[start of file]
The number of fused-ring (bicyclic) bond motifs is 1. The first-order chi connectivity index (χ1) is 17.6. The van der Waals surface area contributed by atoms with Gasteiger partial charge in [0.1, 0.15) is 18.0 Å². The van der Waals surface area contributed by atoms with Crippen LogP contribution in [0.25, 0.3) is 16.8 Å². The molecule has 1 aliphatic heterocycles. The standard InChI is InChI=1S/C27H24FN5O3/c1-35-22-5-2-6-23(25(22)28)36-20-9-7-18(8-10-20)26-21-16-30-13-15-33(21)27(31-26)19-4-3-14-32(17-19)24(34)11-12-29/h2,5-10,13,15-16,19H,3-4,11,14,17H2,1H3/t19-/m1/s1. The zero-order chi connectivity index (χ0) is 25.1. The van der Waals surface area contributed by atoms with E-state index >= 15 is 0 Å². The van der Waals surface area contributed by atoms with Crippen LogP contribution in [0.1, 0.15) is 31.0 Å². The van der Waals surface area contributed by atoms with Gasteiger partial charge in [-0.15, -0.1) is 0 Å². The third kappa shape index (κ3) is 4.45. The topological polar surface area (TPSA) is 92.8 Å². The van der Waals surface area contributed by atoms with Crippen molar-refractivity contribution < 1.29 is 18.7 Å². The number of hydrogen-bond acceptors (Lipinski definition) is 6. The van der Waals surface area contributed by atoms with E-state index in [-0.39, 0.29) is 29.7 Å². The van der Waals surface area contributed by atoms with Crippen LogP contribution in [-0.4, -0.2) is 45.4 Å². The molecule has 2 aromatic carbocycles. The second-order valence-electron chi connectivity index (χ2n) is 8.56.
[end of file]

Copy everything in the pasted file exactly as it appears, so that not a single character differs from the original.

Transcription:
The number of fused-ring (bicyclic) bond motifs is 1. The first-order chi connectivity index (χ1) is 17.6. The van der Waals surface area contributed by atoms with Gasteiger partial charge in [0.1, 0.15) is 18.0 Å². The van der Waals surface area contributed by atoms with Crippen LogP contribution in [0.25, 0.3) is 16.8 Å². The molecule has 1 aliphatic heterocycles. The standard InChI is InChI=1S/C27H24FN5O3/c1-35-22-5-2-6-23(25(22)28)36-20-9-7-18(8-10-20)26-21-16-30-13-15-33(21)27(31-26)19-4-3-14-32(17-19)24(34)11-12-29/h2,5-10,13,15-16,19H,3-4,11,14,17H2,1H3/t19-/m1/s1. The zero-order chi connectivity index (χ0) is 25.1. The van der Waals surface area contributed by atoms with E-state index >= 15 is 0 Å². The van der Waals surface area contributed by atoms with Crippen LogP contribution in [0.1, 0.15) is 31.0 Å². The van der Waals surface area contributed by atoms with Gasteiger partial charge in [-0.15, -0.1) is 0 Å². The third kappa shape index (κ3) is 4.45. The topological polar surface area (TPSA) is 92.8 Å². The van der Waals surface area contributed by atoms with Crippen molar-refractivity contribution < 1.29 is 18.7 Å². The number of hydrogen-bond acceptors (Lipinski definition) is 6. The van der Waals surface area contributed by atoms with E-state index in [-0.39, 0.29) is 29.7 Å². The van der Waals surface area contributed by atoms with Crippen LogP contribution in [-0.4, -0.2) is 45.4 Å². The molecule has 2 aromatic carbocycles. The second-order valence-electron chi connectivity index (χ2n) is 8.56.